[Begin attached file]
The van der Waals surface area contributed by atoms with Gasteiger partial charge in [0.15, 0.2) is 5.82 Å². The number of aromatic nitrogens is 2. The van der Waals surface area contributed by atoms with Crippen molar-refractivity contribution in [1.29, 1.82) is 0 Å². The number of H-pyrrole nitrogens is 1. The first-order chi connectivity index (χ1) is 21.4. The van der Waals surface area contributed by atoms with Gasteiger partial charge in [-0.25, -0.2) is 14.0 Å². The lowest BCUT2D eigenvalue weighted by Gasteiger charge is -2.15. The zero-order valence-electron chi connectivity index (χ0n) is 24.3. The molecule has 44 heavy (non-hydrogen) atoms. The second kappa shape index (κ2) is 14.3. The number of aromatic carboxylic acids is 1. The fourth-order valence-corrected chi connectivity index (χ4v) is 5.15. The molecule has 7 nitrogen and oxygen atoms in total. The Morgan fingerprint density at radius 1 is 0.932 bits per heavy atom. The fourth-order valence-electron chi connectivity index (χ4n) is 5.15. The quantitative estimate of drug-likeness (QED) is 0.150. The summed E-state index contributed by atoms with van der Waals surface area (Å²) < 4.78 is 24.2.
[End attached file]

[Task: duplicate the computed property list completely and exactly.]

The van der Waals surface area contributed by atoms with Gasteiger partial charge in [0.15, 0.2) is 5.82 Å². The number of aromatic nitrogens is 2. The van der Waals surface area contributed by atoms with Crippen molar-refractivity contribution in [1.29, 1.82) is 0 Å². The number of H-pyrrole nitrogens is 1. The first-order chi connectivity index (χ1) is 21.4. The van der Waals surface area contributed by atoms with Gasteiger partial charge in [-0.25, -0.2) is 14.0 Å². The lowest BCUT2D eigenvalue weighted by Gasteiger charge is -2.15. The zero-order valence-electron chi connectivity index (χ0n) is 24.3. The molecule has 44 heavy (non-hydrogen) atoms. The second kappa shape index (κ2) is 14.3. The number of aromatic carboxylic acids is 1. The fourth-order valence-corrected chi connectivity index (χ4v) is 5.15. The molecule has 7 nitrogen and oxygen atoms in total. The Morgan fingerprint density at radius 1 is 0.932 bits per heavy atom. The fourth-order valence-electron chi connectivity index (χ4n) is 5.15. The quantitative estimate of drug-likeness (QED) is 0.150. The summed E-state index contributed by atoms with van der Waals surface area (Å²) < 4.78 is 24.2.